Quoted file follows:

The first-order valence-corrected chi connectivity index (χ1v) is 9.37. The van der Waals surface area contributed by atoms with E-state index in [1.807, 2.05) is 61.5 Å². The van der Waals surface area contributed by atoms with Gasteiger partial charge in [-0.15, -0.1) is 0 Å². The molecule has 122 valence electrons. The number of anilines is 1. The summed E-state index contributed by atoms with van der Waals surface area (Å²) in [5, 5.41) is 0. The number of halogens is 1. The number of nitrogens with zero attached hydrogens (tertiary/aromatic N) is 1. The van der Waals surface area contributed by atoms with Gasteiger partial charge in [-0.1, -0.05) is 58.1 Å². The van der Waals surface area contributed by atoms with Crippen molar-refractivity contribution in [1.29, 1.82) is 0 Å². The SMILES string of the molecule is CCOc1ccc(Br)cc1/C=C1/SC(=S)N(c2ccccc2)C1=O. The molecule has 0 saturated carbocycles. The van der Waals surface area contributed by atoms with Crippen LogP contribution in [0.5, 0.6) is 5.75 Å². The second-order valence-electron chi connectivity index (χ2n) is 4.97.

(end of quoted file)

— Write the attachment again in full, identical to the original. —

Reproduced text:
The first-order valence-corrected chi connectivity index (χ1v) is 9.37. The van der Waals surface area contributed by atoms with E-state index in [1.807, 2.05) is 61.5 Å². The van der Waals surface area contributed by atoms with Gasteiger partial charge in [-0.15, -0.1) is 0 Å². The molecule has 122 valence electrons. The number of anilines is 1. The summed E-state index contributed by atoms with van der Waals surface area (Å²) in [5, 5.41) is 0. The number of halogens is 1. The number of nitrogens with zero attached hydrogens (tertiary/aromatic N) is 1. The van der Waals surface area contributed by atoms with Gasteiger partial charge in [-0.1, -0.05) is 58.1 Å². The van der Waals surface area contributed by atoms with Crippen molar-refractivity contribution in [1.29, 1.82) is 0 Å². The SMILES string of the molecule is CCOc1ccc(Br)cc1/C=C1/SC(=S)N(c2ccccc2)C1=O. The molecule has 0 saturated carbocycles. The van der Waals surface area contributed by atoms with Crippen LogP contribution in [0.5, 0.6) is 5.75 Å². The second-order valence-electron chi connectivity index (χ2n) is 4.97.